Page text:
I recently received two packages of coffee from two different roasters. I’ve been excited about trying both of them. Part of the excitement for me is the joy of experiencing other company’s packaging and product delivery.
The first company. They sent their coffee in a beat up USPS flat rate mailing envelope. The envelope was beaten up before it was sent. You could tell because the tape that held the thing together was applied in such a way that the jacked up creases of the envelope were underneath the tape. Receiving that envelope in the mail was a less than ‘wow’ experience. It was terrible. The actual bag of coffee inside was one of the biodegradable ones from Pacific Bag, and it looked like it had seen better days. Squished and beat to hell, it looked like the whole thing got stuck on a conveyor belt somewhere getting kicked over and over until it popped loose.
On the bright side, there was a packing slip inside with a handwritten “thank you” on the printout. I really enjoyed that personal touch. The bag was printed in full color, looked very cool, and had a roast date stamped on the back. On the front, a large sticker containing all the coffee info covered the bottom portion of the face. It was sweet the way they pulled it off. Overall, the bag itself mirrored the brand identity, but the shipping portrayed an unprofessional mess.
The second company. This bag came without a roast date or any sweet stickers on it. It was printed all over with the coffee’s brand name and communicated facts about the company. It didn’t say anything about the beans themselves, but just about how dark the beans were roasted. Were they Arabica or Robusta? I couldn’t tell. Was it a blend or a single origin? No way to know. Like the first company, the bag reflected their brand identity. I didn’t actually expect any info about the bean, roast date, or flavor notes. I would’ve been really surprised if a roasted date had been communicated.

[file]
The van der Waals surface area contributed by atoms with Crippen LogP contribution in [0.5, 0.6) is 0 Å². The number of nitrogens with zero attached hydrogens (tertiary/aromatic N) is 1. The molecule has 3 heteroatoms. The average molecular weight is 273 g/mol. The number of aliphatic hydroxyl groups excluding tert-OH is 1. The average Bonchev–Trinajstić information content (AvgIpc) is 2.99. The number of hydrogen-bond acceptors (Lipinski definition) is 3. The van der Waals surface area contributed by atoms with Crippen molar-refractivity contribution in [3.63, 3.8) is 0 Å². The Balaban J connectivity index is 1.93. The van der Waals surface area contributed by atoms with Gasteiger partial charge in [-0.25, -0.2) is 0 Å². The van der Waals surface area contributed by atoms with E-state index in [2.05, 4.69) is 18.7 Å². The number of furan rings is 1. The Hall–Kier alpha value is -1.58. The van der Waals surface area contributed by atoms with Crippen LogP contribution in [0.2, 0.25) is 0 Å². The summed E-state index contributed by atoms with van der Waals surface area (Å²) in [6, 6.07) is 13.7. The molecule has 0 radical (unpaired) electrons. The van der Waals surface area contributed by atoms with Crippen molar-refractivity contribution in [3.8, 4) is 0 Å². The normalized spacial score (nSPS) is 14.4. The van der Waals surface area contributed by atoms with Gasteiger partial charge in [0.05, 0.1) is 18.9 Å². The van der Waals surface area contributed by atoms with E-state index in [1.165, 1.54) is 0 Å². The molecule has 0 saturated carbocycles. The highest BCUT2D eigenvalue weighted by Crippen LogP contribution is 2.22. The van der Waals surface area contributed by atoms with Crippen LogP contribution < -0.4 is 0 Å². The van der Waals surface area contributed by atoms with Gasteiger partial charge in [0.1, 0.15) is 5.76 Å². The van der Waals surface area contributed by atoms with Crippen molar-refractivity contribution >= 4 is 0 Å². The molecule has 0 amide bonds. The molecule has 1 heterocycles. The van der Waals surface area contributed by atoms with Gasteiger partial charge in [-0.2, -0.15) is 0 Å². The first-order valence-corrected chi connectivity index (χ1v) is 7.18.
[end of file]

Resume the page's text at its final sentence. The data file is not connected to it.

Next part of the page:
The bag came in a box that could’ve fit almost four bags in it. That’s better than a beat up envelope, but the bag had clearly been tossed around inside the huge box. The box was also nondescript. No branding, no stickers, and no way to advertise to the mailman or anyone else what delicious wonders were inside. There was also no handwritten note or anything but a simple packing slip inside the box.
Commonalities. The interesting thing about both these coffees is they weren’t cheap. Certainly not as cheap as the packaging presented itself. I paid for shipping with both orders. $4 for the envelope and $7 for the big box. Same amount of coffee- 12 ounces. The first company said they offset the cost of shipping. The second company forced me to pay too much because the box they used was too big and heavy. It was 3 millimeters thick instead of 1 millimeter. A 1 mil box works just fine for coffee. That’s what Blue Bottle uses and their delivery is the best in the business.
Conclusion. You deserve more from your coffee ordering experience, and so do I. I overpaid for what I received. The crazy thing is I would gladly have paid a few bucks more to actually receive both coffees in packaging that represented their respective brands well, got me excited, and made me feel like I was opening a Christmas present. But that didn’t happen. Instead, the delivery was an okay experience and the coffee was okay as well. I wasn’t wowed. I won’t be back. It was such a missed opportunity to build brand equity. Packaging is that important and says that much about your brand. Feel differently? That’s okay. Leave a comment in the section below.